application can perform the check for duplicate keys. application can perform the check for duplicate keys.
10. Application Profiling Considerations 10. Application Profiling Considerations
skipping to change at page 46, line 34 skipping to change at page 46, line 29
are to be used. When selecting the algorithms to be used as the are to be used. When selecting the algorithms to be used as the
mandatory-to-implement set, consideration should be given to mandatory-to-implement set, consideration should be given to
choosing different types of algorithms when two are chosen for a choosing different types of algorithms when two are chosen for a
specific purpose. An example of this would be choosing HMAC- specific purpose. An example of this would be choosing HMAC-
SHA512 and AES-CMAC as different MAC algorithms; the construction SHA512 and AES-CMAC as different MAC algorithms; the construction
is vastly different between these two algorithms. This means that is vastly different between these two algorithms. This means that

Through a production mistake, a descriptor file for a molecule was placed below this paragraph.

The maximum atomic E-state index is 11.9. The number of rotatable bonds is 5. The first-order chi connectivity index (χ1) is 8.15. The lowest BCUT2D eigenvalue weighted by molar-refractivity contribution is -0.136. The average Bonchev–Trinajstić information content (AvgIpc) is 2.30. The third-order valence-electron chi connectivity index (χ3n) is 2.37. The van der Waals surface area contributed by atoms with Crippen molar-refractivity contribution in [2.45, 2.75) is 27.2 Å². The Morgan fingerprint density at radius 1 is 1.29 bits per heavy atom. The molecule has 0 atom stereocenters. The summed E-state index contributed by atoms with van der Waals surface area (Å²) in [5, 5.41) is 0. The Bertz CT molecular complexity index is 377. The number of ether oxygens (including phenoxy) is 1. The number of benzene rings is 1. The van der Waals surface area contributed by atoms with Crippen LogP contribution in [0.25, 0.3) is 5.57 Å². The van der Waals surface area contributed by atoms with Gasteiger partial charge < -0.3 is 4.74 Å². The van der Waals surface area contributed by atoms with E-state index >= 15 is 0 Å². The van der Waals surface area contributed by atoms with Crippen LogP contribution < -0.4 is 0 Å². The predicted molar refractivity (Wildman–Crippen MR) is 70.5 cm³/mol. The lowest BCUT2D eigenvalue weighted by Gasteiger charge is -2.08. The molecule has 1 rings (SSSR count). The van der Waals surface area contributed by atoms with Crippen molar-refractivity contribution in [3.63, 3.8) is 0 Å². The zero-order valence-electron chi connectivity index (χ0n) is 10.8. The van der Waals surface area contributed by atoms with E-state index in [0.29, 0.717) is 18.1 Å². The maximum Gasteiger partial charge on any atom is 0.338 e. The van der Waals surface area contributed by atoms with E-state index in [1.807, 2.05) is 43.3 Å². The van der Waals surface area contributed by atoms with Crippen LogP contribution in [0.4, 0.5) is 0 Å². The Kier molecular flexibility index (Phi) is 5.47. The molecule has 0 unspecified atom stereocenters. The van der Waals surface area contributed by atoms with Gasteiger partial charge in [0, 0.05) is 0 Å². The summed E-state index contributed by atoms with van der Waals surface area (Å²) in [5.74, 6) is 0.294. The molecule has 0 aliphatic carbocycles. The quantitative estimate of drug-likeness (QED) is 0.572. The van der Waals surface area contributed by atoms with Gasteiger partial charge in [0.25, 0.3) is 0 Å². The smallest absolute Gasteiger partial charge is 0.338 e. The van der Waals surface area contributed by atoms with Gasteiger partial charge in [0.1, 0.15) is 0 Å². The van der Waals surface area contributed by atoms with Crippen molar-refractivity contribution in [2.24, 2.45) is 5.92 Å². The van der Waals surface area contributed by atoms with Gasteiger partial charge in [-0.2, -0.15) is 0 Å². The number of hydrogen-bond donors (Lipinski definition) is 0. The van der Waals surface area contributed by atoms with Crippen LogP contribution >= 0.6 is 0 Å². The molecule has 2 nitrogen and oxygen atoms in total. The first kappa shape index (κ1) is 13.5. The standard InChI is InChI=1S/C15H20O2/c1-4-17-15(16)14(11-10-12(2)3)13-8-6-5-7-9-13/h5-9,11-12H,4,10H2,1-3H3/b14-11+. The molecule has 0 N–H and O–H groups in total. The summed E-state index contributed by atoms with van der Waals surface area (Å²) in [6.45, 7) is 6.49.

a weakening of one algorithm would be unlikely to lead to a a weakening of one algorithm would be unlikely to lead to a
weakening of the other algorithms. Of course, these algorithms do weakening of the other algorithms. Of course, these algorithms do
not provide the same level of security and thus may not be not provide the same level of security and thus may not be
comparable for the desired security functionality. Additional comparable for the desired security functionality. Additional
guidence can be found in [BCP201]. guidance can be found in [BCP201].
* Applications may need to provide some type of negotiation or * Applications may need to provide some type of negotiation or
discovery method if multiple algorithms or message structures are discovery method if multiple algorithms or message structures are
permitted. The method can be as simple as requiring pre- permitted. The method can be as simple as requiring pre-
configuration of the set of algorithms to providing a discovery configuration of the set of algorithms to providing a discovery